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When our nation was rent by the Civil War, Abraham Lincoln said in his Second Inaugural Address, "Both sides read the same Bible, both pray to the same God and each invokes his aid against the other." In Osama Bin Laden's view, "the world is split into two camps: the camp of believers and the camp of infidels." His rhetoric is filled with God: "God attacked America at its heart and filled the American people with fear." Here, he invokes an all-too-familiar idol: the God of vengeance, a God who destroys the enemies of his people and rejoices at their defeat. This kind of God—this idol—was also invoked during the Crusades to destroy Muslims, during the conquest of the New World to destroy Natives, during England's Civil War on both sides, during the Spanish Inquisition to expel the Jews, and in Bosnia during ethnic cleansing. How can the divine be invoked for such horrific purposes?

Surprisingly, in "The Zeal of Phinehas: The Bible and Legitimation of Violence," John Collins reduces my work on this question to "an intrinsic link between violence and monotheism or monolatry" (Collins, 3). I found it surprising because an astute reader like the theologian and Archbishop of Canterbury, Rowan Williams, makes no such mistake, and even more surprising in light of Collins own debt to The Curse of Cain. If this oversimplified link between violence and monotheism—one usually made by propagandists for some preconceived idea of monotheism but not by attentive thinkers like Collins—is wrong, then what does monotheism have to do with violence? This is a difficult question, but let me begin simply by noting that a book subtitled The Violent Legacy of Monotheism frequently and carefully describes another legacy of monotheism: the legacy of plenitude. So it is difficult, in the first place, to "implicitly link monotheism to violence" without also linking monotheism to plenitude, that is, to the image of the divine generosity that rains manna from heaven in the Hebrew Bible or that multiplies loaves and fishes in the New Testament—enough to feed everyone. However, "link" is a dangerously vague term. The question demands more rigor: how do biblical narratives and biblical readers interpret the concept of the One?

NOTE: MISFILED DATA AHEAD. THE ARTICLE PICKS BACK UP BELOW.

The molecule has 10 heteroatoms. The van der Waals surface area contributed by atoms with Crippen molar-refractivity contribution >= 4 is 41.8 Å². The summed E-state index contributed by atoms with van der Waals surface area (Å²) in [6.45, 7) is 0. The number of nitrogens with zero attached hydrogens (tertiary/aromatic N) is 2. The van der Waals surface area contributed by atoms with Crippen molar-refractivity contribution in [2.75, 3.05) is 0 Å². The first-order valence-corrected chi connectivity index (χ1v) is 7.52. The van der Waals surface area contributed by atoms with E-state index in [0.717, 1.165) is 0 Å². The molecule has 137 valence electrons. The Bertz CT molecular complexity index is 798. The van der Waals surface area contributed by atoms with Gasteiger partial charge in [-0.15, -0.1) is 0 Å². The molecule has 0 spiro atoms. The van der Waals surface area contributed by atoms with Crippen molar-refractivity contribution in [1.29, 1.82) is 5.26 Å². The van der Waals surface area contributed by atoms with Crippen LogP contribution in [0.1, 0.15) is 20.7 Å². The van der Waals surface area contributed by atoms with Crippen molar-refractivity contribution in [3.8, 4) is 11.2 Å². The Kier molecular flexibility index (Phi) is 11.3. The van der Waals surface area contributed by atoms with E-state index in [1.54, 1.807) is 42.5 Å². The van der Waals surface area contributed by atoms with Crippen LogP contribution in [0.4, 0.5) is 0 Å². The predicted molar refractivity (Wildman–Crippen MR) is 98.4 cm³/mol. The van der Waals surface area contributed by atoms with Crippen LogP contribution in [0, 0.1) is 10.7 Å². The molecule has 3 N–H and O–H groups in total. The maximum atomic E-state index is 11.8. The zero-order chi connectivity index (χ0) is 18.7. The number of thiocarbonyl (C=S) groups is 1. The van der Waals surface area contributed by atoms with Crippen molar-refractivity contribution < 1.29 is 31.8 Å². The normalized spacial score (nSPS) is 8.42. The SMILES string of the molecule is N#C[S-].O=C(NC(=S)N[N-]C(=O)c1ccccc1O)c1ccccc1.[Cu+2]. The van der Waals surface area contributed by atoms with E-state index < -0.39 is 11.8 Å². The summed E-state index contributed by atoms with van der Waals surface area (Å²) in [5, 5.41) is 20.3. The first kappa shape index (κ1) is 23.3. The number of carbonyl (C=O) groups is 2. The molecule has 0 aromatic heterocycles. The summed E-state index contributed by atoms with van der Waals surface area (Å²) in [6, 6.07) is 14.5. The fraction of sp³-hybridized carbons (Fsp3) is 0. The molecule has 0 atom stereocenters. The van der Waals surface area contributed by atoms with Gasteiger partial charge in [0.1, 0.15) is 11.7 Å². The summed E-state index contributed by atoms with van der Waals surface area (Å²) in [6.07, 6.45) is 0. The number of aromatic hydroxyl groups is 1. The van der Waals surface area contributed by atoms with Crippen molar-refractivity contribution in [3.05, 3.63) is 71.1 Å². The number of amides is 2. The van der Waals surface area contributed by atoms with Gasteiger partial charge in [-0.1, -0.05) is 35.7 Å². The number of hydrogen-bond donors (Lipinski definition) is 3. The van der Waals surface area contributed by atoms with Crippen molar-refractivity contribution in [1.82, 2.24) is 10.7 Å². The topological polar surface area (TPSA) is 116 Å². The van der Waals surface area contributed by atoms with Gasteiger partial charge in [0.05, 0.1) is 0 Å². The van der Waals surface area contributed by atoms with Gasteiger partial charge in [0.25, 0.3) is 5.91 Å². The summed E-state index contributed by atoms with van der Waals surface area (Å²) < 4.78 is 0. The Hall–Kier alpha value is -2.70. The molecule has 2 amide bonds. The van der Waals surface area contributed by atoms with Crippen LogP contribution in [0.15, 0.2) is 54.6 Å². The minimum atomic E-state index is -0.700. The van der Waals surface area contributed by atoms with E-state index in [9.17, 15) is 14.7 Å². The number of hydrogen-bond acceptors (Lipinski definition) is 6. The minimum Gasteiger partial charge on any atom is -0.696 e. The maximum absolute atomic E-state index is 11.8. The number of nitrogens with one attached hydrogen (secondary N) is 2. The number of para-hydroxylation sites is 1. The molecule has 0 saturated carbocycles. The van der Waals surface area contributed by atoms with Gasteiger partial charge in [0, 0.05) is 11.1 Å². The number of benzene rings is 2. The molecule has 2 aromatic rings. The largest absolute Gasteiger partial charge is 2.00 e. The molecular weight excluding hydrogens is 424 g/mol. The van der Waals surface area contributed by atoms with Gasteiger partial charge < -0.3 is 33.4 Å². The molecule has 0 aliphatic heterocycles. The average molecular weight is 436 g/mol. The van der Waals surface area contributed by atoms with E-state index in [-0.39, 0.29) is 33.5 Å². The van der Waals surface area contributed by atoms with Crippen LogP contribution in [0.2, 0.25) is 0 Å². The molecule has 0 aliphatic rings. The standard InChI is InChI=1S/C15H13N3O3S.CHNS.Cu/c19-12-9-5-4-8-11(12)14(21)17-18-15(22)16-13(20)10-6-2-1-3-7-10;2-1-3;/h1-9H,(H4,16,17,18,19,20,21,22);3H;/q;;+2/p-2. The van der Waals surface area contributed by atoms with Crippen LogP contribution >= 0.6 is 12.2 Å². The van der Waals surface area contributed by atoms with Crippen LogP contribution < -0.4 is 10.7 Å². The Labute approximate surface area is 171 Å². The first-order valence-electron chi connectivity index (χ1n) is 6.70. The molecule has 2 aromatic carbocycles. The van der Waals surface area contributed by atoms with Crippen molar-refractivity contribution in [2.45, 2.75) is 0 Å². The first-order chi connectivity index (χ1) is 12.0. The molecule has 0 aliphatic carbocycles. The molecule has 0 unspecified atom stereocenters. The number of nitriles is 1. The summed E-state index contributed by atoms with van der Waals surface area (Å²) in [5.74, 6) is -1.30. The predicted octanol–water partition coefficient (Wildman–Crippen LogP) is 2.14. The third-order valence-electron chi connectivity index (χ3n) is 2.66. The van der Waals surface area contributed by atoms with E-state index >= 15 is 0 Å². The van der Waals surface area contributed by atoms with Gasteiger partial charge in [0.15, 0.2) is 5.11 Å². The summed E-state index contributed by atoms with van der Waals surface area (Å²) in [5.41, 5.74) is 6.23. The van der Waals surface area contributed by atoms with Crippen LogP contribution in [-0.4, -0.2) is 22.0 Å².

In the vast spectrum of depictions and interpretations of monotheism, two poles emerge: at one end, monotheism is imagined as endlessly proliferating, with God extending blessings to all, tending his entire creation, as in the book of Jonah, where divine care extends to the enemies of Israel. At the other end of the spectrum, monotheism is imagined as excluding, creating insiders and outsiders, and guarding those exclusionary borders with violence. It helps to think of a circle that is infinite in extension vs. one that is finite, leaving some out. The problem of the One takes us to the fraught philosophical question of universalism and particularism (One among Many, or One as Many), and to the dangers of mistaking one for the other, of claiming that any particular identity must be universal (imperialism) or claiming that the universal can exclude some outside its scope (totalitarianism).